I'm processing a lot of information right now. The short version is, I'll probably have radiation at the end of April. The long version involves a lot of variables that aren't that interesting. Meh. We're keeping the faith that it'll all work out this time.
Meanwhile, today was whackadoo. By the numbers:
Hours in the dentist's chair this morning: 3
Hours in the car, driving to UAB and back: 5
Hours at UAB: 3.5
Number of burglars I found in the house when ADT called because the alarm was going off right before I drove to UAB: 0 (however, the dog looked like she'd been up to something)
Here are some highlights:
I got in! I got an appointment at UAB endocrinology before the April 2nd appointment I was originally given. Woot!
So, I got there after the dentist and super-long drive and I barely made it on time. But I made it. It counts as a win.
I met with the new doctor and it's going to be ok, I think. We talked about the options and he wanted me to go right over to nuclear medicine while I was still there. Hooray for saving a trip to Birmingham! I was supposed to go back to the waiting room and wait for an escort to show me how to get to nuclear medicine because it really was a ridiculously confusing route. So I went back to the ginormous waiting area.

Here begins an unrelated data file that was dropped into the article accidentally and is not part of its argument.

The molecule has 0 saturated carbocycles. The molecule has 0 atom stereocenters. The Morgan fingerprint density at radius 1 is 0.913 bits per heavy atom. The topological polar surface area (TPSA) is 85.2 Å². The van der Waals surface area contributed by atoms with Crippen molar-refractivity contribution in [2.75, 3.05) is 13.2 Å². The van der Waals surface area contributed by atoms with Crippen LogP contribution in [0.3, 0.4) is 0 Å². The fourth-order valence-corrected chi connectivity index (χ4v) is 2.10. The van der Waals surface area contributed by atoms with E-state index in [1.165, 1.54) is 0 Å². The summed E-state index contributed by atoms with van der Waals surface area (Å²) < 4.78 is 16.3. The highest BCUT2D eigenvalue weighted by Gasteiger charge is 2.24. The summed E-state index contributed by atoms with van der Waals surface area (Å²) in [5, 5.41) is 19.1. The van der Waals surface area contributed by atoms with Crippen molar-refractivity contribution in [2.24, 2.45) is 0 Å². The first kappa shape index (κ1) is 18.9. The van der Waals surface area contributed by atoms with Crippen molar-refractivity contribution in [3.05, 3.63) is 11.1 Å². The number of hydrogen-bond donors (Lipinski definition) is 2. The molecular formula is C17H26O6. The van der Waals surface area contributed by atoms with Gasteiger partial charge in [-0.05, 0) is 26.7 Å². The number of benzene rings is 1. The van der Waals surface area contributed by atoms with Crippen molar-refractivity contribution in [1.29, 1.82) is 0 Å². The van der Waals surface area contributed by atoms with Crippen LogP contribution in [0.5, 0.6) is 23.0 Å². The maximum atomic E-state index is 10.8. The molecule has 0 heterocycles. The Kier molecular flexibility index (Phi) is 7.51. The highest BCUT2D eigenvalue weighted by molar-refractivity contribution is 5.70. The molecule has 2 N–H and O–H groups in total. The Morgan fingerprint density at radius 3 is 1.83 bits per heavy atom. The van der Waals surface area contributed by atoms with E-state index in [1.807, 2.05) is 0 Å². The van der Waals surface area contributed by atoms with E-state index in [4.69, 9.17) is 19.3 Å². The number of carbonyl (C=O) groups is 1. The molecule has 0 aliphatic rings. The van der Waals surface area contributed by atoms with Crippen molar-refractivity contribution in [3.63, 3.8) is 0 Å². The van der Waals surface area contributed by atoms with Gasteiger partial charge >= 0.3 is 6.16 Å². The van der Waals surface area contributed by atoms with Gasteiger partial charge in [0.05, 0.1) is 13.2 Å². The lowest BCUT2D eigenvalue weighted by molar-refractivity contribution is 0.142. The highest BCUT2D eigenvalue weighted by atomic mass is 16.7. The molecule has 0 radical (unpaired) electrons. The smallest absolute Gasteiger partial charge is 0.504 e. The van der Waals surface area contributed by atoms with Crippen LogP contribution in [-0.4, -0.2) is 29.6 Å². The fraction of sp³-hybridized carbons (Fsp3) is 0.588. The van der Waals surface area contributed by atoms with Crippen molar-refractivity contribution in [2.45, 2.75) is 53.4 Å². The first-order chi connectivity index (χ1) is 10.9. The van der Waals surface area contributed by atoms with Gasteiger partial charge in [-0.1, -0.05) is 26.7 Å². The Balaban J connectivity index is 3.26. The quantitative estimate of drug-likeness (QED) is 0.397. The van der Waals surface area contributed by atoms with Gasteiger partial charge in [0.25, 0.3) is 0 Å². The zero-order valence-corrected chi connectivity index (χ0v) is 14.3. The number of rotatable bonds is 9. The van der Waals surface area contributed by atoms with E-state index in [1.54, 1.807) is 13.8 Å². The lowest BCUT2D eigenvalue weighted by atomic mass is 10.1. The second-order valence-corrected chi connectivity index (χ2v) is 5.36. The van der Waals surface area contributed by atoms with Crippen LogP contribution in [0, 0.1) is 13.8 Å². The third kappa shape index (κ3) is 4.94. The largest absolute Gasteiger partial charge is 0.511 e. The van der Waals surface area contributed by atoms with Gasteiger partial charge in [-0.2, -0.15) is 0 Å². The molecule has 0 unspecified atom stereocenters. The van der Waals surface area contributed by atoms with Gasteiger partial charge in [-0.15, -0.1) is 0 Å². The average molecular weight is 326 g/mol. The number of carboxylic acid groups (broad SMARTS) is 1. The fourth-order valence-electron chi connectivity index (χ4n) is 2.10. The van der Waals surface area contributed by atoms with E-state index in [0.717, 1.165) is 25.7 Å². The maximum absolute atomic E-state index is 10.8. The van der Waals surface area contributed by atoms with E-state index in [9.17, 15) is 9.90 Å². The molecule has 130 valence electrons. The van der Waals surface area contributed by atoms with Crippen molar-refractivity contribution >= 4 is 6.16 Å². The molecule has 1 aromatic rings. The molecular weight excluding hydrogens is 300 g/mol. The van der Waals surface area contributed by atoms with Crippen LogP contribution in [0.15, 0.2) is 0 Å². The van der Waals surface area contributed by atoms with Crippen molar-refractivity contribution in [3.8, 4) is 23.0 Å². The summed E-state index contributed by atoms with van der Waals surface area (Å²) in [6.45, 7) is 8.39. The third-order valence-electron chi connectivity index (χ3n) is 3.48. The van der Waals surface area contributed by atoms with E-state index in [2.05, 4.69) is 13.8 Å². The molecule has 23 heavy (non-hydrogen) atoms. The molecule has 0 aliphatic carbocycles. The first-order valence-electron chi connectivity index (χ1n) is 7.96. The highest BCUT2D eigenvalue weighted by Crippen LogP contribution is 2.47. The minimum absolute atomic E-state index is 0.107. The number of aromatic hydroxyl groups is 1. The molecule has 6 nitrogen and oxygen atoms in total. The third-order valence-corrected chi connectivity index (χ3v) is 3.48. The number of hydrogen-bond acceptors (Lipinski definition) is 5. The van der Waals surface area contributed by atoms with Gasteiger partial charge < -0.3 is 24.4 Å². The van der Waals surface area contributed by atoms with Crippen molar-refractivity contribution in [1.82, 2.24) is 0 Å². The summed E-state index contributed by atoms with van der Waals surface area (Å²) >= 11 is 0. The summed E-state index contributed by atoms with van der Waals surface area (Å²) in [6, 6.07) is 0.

After an hour, I got bored, so I started to explore. I got really excited when I saw this:
because I LOVE herpetology and I was stoked to find some little friends to play with. Then I realized that it said "Hepatology" not "Herpetology" which was just really disappointing because there were no snakes and anyway, I don't even have a gall bladder anymore. But then I thought that it might be odd for a hospital to have a reptile department anyway. And then I remembered that it was 3:30 in the afternoon and I had had anything to eat yet that day because of the dentist and then driving really fast to Birmingham. So that's when I asked the nice people at the desk if an escort was really coming or if this was some sort of hazing for new patients. And that's when one of the endocrinology people walked me to nuclear medicine herself.
So the doctor had told me that I would have to assert myself with the nuclear medicine doctors to show that I understand the treatment, what's involved, and the risks. I had to convince them that I was making an informed decision. But the way the doctor said it... I started psyching myself up. I was totally preparing for a throw-down. I was going to assert myself all over the place.
What I didn't prepare for was a time-warp. The nuclear medicine docs were in a lab that was the spitting image of EVERY lab I ever saw at Georgia Tech: six computers and a mini fridge in a big room. And the doctors... were of a familiar type. I didn't have any trouble communicating with them... four years at Tech more than prepared me for that conversation.
After a quick stop at the lab for some bloodwork (p.s. that lady got me on the FIRST stick- absolutely unheard of!) it was time to go home.
Because at home, there are people like this guy who reads old 6th grade science books during his hair cut:
And that was Wednesday. A long, long Wednesday.